CWC “is an exciting wargame that allows you to re-create battles from the First Indo-China War right up to the present day using miniatures on a tabletop. Command anything from a company right up to a division and get a result in 2-3 hours without becoming bogged-down in detail.”
RFCM team. (1999). AK47 Republic: Rules for Warlord level Battles in Africa 1955 to 1990. Peter Pig Miniatures.
AK47 Republic (version 1 or old version) is a set of wargaming rules for “Warlord level Battles in Africa 1955 to 1990” and one of a set of Rules for the Common Man (RFCM), i.e. it is produced by Peter Pig. AK47 Republic includes the normal set of battle rules, but also some interesting bits for Political Maneuvering and Force Generation, Terrain Set Up, Deployment, Objectives, Unit level Morale, and Victory Conditions; because it is tongue-in-cheek, AK47 also contains rules for generating the Name of your country and your country Flag. The battle rules of AK47 look alright, but I prefer Crossfire, so I wondered how I could use some of the AK47 extras for Crossfire. That led to my notes on Crossfire Meets AK47.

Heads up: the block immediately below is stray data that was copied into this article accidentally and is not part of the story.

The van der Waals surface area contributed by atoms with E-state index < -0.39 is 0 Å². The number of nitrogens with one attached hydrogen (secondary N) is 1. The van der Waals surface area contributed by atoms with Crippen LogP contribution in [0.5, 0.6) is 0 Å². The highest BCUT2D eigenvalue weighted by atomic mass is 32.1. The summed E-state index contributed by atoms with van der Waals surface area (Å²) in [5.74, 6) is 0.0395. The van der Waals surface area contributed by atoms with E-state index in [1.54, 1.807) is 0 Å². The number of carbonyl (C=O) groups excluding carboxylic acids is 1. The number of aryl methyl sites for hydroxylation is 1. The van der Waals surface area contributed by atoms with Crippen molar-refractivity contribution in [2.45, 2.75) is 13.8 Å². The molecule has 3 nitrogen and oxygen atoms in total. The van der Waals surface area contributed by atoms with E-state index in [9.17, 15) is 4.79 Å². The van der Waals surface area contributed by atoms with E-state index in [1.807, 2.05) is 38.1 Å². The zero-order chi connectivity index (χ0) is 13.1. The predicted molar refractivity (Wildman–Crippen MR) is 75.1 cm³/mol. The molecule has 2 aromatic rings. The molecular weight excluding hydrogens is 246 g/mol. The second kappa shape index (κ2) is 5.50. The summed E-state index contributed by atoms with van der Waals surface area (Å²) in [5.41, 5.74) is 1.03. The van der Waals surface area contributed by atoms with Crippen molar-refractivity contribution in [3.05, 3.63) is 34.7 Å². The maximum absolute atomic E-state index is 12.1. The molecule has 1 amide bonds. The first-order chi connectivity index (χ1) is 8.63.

RFCM team. (2009). AK47 Republic: Rules for Warlord level Battles in Africa 1955 to 1990. 2009 Edition. Reloaded. Peter Pig Miniatures.
I haven’t the rules yet – I’ll pick up a copy when I next see Peter Pig at a show – but I’ve looked at the free downloads.
Ambush Alley Games. (2007). Ambush Alley! Modern urban counter-insurgency rules. Author.
Think Iraq, now. A squad or section of US or British troops is patrolling a Middle Eastern built up area when swarms of insurgents try to wipe them out. The imbalance between the regular forces and the insurgents seems inappropriate for the Guerra Ultramar, as does the urban setting, but I know that Nuno Pereira is working on a version for the Portuguese Colonial War.